- The purpose of alignment
- How to use grids to keep your content organized
- How to align your elements in one consistent way
Imagine walking into your kitchen and finding flour all over the counter, pots and pans all over the floor.
Sounds stressful right?
This feeling applies in design, too.
When the elements of your page are all over the place, it feels a bit stressful.
But when they are aligned, it feels just right.
Elements on your page shouldn’t really feel like they’re floating freeform on the design.
Usually, you kind of want to anchor them to each other, and, even if some designs you see might seem like they’re floating, it’s usually a designer has really considered how it actually anchors to a grid, which is like an invisible grid on the design.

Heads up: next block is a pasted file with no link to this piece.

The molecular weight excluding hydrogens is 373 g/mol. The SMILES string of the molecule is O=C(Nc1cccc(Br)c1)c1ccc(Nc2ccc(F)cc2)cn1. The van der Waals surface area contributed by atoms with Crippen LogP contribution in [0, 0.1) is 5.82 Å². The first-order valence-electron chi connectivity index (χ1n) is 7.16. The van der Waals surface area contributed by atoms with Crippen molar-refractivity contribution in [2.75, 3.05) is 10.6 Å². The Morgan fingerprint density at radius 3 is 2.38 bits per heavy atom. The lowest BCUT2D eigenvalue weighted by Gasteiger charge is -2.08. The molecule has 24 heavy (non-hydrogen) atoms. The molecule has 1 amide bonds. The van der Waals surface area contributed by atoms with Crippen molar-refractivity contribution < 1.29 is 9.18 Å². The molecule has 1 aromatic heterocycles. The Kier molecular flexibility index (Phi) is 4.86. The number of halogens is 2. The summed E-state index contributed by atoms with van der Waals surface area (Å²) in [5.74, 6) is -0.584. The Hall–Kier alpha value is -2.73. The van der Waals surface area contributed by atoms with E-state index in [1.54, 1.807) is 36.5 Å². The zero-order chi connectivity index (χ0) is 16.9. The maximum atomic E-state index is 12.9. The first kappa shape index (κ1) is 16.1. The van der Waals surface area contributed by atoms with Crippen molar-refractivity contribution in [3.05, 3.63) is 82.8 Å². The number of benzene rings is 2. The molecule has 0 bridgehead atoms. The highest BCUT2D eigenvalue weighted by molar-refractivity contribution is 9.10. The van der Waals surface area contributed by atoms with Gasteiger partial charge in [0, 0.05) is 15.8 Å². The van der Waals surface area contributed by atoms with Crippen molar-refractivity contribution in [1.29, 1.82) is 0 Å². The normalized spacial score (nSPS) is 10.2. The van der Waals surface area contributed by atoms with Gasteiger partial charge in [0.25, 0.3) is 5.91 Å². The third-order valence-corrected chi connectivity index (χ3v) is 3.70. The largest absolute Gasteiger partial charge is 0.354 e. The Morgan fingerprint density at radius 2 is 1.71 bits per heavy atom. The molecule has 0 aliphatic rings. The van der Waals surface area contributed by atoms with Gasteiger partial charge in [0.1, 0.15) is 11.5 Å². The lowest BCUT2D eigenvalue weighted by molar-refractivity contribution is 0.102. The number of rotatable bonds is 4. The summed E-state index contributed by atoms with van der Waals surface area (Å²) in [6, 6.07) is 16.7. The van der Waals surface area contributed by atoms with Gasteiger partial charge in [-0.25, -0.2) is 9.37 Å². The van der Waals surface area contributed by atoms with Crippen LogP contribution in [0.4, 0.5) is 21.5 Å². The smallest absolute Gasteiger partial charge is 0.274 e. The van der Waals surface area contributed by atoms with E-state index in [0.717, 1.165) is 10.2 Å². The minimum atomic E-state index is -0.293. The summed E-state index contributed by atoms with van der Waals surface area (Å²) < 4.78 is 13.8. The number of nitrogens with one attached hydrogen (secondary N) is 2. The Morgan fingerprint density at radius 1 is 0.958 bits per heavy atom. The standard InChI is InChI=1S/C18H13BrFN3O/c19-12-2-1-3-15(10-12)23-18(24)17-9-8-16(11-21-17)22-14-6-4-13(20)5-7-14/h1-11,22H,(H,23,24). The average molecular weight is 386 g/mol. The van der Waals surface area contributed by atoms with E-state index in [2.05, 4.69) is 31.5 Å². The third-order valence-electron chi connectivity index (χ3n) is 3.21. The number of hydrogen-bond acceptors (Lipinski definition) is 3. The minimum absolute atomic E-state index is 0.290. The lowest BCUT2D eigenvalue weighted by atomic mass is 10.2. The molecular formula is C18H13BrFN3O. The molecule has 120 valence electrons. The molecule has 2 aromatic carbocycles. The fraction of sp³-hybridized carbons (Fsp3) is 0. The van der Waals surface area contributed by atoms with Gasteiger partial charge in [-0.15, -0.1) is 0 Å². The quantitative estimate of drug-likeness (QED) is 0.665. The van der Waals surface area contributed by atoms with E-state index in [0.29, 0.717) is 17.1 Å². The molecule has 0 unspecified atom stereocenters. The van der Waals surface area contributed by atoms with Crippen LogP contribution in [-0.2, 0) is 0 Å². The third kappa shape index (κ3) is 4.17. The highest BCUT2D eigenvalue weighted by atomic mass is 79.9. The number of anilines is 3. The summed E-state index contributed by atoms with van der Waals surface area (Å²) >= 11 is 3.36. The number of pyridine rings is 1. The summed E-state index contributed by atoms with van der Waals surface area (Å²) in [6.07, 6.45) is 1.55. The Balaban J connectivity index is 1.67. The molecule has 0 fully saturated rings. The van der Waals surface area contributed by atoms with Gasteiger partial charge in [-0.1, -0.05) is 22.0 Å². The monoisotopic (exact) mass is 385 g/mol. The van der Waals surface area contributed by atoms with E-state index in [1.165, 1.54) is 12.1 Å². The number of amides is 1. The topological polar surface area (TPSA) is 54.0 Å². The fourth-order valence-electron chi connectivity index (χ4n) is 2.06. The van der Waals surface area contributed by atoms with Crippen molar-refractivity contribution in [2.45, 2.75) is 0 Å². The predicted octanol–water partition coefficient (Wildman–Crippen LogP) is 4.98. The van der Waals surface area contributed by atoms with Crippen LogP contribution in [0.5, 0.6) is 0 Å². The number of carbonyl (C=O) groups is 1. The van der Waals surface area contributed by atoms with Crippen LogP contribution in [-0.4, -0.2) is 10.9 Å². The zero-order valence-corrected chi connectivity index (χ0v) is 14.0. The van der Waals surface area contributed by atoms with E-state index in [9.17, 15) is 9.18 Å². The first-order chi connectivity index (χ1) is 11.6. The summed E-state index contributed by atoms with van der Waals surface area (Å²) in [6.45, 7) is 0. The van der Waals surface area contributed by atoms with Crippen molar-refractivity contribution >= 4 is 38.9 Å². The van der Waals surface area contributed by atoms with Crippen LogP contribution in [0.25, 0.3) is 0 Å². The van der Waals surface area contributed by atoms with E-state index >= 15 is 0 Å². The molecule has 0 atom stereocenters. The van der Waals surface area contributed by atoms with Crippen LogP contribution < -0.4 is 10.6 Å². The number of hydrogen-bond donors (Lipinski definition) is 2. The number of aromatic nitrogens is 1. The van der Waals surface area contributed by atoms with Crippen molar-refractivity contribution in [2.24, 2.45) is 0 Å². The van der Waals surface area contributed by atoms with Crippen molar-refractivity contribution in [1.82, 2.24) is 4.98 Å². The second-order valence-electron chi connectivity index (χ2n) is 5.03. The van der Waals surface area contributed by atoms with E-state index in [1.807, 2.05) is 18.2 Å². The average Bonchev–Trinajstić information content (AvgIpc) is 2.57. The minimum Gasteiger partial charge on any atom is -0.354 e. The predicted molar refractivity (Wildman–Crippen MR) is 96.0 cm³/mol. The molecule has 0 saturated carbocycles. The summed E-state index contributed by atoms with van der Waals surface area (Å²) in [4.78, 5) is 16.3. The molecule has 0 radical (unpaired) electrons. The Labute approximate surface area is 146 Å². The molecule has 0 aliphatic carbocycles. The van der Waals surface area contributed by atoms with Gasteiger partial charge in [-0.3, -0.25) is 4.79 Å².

So yeah, usually, I try to say to my designers: hey just try to, you know, move this a little bit to the left, anchor it to that shape, or, you know, that person’s face, or the edge of this photo. And it usually just polishes it up a little bit.
Alignment is actually something you deal with every day.
Whenever you type an email, the text is aligned to the left automatically.
You can choose to align everything to the left, to the right, or straight down the center.
Whichever way you choose, keep it consistent.
Imagine an invisible line across your page that protects your elements from going astray.
Like a force field. Use this to align the edge of one element with another.
If your design is simple like a social post, one line should do.
If you have a lot of content, try using a grid.
A grid is alignment’s best friend. It creates an underlying structure that helps arrange all of your design elements.
Alignment is all about attention to detail.
Ace it and your stressed-out layout will becomes zen in no time!